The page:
Trustee Corporation: While I could not find any statute that expressly authorizes and governs a statutory business trust in Michigan, there exists a strange entity referred to as a trustee corporation. [MCL 450.148.] This 1931 statute is a couple of hundred words long, so I will skip repeating it. It seems to apply more to a situation where an instrument directs a corporation to be formed and operated by trustees, which sound much different than a statutory business trust. But perhaps the key phrase in the statute is the last which provides: “Trustee corporations shall be governed by the provisions of this act [the Michigan Business Corporation Act] relating to corporations generally, except as specifically otherwise provided.” In short, a trustee corporation is treated like a conventional corporation to the extent that it must file articles with the State of Michigan, and as such, a trustee corporation will be a reporting company for purposes of the CTA.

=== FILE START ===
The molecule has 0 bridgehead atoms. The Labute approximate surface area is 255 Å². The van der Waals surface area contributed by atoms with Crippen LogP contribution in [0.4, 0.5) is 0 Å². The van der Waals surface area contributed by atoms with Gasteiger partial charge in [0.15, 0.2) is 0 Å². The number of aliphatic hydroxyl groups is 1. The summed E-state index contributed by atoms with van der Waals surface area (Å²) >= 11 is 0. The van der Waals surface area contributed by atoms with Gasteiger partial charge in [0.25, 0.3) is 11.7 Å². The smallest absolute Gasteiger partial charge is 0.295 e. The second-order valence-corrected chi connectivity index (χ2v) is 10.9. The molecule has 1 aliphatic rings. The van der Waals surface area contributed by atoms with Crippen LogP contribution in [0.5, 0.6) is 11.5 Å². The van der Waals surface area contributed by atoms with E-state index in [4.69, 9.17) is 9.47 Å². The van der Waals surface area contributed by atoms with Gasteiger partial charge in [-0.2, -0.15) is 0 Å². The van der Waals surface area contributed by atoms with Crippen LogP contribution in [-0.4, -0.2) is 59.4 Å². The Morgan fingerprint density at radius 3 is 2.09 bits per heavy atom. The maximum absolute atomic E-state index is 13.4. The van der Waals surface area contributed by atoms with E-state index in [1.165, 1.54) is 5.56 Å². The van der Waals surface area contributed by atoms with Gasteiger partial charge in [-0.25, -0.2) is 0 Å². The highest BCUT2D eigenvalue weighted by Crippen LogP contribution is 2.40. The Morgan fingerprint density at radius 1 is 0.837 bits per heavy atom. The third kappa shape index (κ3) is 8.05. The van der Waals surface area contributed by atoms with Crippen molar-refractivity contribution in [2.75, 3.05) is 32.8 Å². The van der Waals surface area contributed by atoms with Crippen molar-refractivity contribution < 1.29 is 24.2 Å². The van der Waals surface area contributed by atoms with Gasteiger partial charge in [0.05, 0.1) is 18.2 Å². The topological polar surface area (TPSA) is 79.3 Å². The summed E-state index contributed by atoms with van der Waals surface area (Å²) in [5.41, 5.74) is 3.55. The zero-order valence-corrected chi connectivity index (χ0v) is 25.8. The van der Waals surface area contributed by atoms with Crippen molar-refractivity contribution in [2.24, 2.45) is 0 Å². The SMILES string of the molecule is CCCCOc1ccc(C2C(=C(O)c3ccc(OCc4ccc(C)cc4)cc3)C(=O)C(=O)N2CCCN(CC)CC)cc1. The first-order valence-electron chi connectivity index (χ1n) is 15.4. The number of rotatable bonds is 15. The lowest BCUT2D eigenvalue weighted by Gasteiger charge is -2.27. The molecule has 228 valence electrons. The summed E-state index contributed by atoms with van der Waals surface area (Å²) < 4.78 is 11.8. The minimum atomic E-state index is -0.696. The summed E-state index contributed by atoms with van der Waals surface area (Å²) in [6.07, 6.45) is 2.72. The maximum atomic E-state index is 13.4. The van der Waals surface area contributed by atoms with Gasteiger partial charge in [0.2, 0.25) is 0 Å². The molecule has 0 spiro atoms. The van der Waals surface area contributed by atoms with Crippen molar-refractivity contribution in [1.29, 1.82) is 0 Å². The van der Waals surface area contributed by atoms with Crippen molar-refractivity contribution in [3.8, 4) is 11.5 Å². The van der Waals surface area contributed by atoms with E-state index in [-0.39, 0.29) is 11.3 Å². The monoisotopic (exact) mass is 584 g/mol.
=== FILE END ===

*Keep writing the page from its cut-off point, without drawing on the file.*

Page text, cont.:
Common Law Business Trust: Which leaves us with a common law business trust type of entity, which is not formed by filing with the State of Michigan, and consequently it is not then a reporting company for purposes of the CTA.

Conclusion: Thus, we are left with something of a mystery. The Michigan Trust Code expressly does not apply to a business trust. Yet I could find no statute that authorizes or governs business trusts in Michigan, just the trustee corporation statute, which is not the same thing as a statutory business trust. And we are told by the CTA that it only applies to reporting companies that must file with the state, e.g. the Michigan Secretary of State. If there are common law business trusts operating in Michigan, they apparently are not obligated to file with FinCEN starting in 2024.